Thankyou for your down to earth analysis of what I presented.
I have read many of your Posts but did not initially agree with the 'R' being an 'L' but in looking at the drawing now, as a suggestion, I see it in 3D and the 2nd coil line is at the back of the large drum it is wound on and I hope others can also see this as it is a long coil on a large drum with the 2nd/4th/6th etc turns actually at the back of the drum where we would normally show these in faint or dotted lines.
Why is there a frame around this 'R' device and is it drawn such so as to confuse?
Perhaps this is the reason also why the coil is slanted to the right as that is how you would wind it.
Yes, OK in retrospect and what you are connecting with in your theory is a high possibility.
Will wind a 1/2" coil on a 3.5" plastic drum using awg 20 and see what we can determine in the circuit.
OR do we wind on an Iron bar or pipe as we need to couple to neighboring wires?
Why would this part be called 'R' when that is exactly what it looks like and with reference to Tesla's Colorado Springs Notes of about the same vintage of 1900, a resistor is a sawtooth shape with coils in a loop which confirms your observation.
That's why I used Manganin (Nichrome) wire as that is what that object appeared to me and was discovered in 1905 and suggesting it may have been available by 1909 when the Patent was applied for.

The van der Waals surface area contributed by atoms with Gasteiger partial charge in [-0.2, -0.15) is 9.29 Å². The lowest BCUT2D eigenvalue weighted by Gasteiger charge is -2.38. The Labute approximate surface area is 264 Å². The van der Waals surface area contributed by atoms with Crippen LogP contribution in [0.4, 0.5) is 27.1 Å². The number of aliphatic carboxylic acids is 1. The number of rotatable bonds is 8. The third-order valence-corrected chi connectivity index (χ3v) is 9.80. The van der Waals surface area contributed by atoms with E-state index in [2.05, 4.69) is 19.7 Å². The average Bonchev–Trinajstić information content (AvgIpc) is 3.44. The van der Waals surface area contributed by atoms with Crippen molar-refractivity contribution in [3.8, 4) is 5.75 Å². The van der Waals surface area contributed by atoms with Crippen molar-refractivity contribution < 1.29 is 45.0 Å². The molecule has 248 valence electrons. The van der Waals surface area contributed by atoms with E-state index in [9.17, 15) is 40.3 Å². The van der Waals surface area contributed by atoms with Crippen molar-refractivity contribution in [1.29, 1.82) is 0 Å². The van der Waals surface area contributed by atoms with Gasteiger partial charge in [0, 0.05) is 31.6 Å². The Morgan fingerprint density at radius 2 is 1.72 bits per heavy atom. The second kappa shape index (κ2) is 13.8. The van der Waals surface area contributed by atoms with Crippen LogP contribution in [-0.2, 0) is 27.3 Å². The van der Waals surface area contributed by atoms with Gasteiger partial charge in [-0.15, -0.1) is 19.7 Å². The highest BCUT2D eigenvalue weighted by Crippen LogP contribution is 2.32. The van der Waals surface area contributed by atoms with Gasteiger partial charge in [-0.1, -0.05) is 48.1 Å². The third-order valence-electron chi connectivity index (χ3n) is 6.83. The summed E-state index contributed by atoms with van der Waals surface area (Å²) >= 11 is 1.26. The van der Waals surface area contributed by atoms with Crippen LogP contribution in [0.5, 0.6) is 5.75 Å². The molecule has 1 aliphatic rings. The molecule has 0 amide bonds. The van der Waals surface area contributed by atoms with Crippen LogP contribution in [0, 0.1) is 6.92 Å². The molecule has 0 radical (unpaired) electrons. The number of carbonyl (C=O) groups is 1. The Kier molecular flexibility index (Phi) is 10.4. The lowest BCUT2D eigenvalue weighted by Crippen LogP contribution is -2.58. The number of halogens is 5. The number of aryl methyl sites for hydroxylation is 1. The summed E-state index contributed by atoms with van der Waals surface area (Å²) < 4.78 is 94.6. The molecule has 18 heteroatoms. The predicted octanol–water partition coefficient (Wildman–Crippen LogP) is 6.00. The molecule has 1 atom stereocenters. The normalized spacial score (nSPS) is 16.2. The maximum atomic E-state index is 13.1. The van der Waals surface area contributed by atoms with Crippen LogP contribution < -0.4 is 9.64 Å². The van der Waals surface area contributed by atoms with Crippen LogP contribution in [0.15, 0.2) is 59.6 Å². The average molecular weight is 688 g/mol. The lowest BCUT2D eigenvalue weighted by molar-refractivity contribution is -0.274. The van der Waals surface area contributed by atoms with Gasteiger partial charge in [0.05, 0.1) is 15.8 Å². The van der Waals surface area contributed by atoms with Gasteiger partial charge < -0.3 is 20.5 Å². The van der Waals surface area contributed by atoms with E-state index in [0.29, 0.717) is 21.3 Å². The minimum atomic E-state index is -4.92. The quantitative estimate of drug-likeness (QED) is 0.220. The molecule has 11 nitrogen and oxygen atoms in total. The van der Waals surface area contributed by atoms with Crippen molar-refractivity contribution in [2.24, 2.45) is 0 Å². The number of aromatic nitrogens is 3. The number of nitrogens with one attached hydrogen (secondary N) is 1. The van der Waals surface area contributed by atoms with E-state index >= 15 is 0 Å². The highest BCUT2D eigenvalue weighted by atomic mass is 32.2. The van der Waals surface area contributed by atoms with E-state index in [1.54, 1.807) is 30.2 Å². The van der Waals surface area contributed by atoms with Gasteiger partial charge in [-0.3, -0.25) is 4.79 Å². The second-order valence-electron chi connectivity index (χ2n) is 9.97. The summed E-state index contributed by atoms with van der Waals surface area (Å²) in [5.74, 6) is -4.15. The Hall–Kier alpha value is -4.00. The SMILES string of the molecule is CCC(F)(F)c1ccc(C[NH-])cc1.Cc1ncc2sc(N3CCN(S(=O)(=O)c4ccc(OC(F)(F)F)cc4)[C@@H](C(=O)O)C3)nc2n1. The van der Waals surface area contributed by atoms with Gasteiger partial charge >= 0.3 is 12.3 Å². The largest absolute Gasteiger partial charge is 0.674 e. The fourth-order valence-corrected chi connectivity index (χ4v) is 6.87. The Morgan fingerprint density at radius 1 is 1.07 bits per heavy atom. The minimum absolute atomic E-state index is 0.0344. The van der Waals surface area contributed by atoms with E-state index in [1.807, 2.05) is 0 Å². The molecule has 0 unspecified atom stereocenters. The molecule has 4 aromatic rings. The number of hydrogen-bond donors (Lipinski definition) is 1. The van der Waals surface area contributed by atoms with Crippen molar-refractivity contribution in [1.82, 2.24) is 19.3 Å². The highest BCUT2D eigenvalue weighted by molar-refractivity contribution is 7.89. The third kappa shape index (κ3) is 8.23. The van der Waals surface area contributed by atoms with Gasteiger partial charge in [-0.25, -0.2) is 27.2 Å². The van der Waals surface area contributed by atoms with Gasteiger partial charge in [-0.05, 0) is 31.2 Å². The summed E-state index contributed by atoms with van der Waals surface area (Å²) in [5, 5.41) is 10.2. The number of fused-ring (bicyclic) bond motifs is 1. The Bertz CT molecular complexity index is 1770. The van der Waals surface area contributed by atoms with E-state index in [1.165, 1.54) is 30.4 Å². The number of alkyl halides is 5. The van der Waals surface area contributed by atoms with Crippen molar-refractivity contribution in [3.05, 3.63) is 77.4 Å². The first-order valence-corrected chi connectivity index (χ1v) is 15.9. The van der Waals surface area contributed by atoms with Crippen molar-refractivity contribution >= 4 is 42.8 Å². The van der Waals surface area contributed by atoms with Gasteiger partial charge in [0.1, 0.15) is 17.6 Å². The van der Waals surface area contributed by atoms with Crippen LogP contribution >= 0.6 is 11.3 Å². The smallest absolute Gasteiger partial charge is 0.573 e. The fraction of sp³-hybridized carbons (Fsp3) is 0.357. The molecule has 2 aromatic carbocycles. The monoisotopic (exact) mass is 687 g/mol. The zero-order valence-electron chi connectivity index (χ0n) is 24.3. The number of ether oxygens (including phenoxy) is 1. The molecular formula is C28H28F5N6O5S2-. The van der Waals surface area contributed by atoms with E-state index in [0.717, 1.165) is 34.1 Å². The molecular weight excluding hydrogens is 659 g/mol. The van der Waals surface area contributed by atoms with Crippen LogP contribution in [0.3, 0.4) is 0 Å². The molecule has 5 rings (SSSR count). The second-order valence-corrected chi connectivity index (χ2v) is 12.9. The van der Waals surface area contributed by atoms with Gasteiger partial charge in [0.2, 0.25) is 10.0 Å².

As there was no awg wire sizes mentioned, I did some testing with the many coils I had here all prewound which I had scored on Ebay.
Their physical size was near all the same and why I chose a 1/2" threaded bolt as the core and to my surprise their wire size ranged from 28 to 32 awg with a large range of resistances.
What was also noted was that the 'R' and 'L' values were nearly all the same and as an example - 34ohm/39mH-18/19- 3.4/3.3 - 8.3/7.4 - 2.0/2.3 - 20.8/18.0 - 12.0/12.0 - 12.1/13.5 - 1.5/1.2.
However what was also recorded was the current consumed at 12volts with the lower 'R' having the highest draw at 4.4 amps typical and the higher 'R' at 0.4 amps.
I have no idea what these wound cores were used for but was the reason why they were used and utilised 7 of these in the input sides, having to wind another 7.
I also did a bolt attraction test after these had been prepared ready for fixing on their plastic 'L' base and all had very similar attraction distances.
However there remains the voltage drop problem with the input coils being in series where the first coil receives the full 12 volts but then degrades by 1.5 volts each time it hits a coil in the 7 line up.
As soon as I changed this to series parallel, I obtained a mV output and you could see the sine wave being formed and also the coils being energised.
Again for the output coils, I had also wired up in series parallel as my thoughts there was that you were relying on each coil to add the voltage of the one before in the string line and the last would have the full load on its meagre windings.
Anyway, this is all a part of sorting out what we don't know and will continue with tests.
An original picture would be helpful at this point, don't you all agree?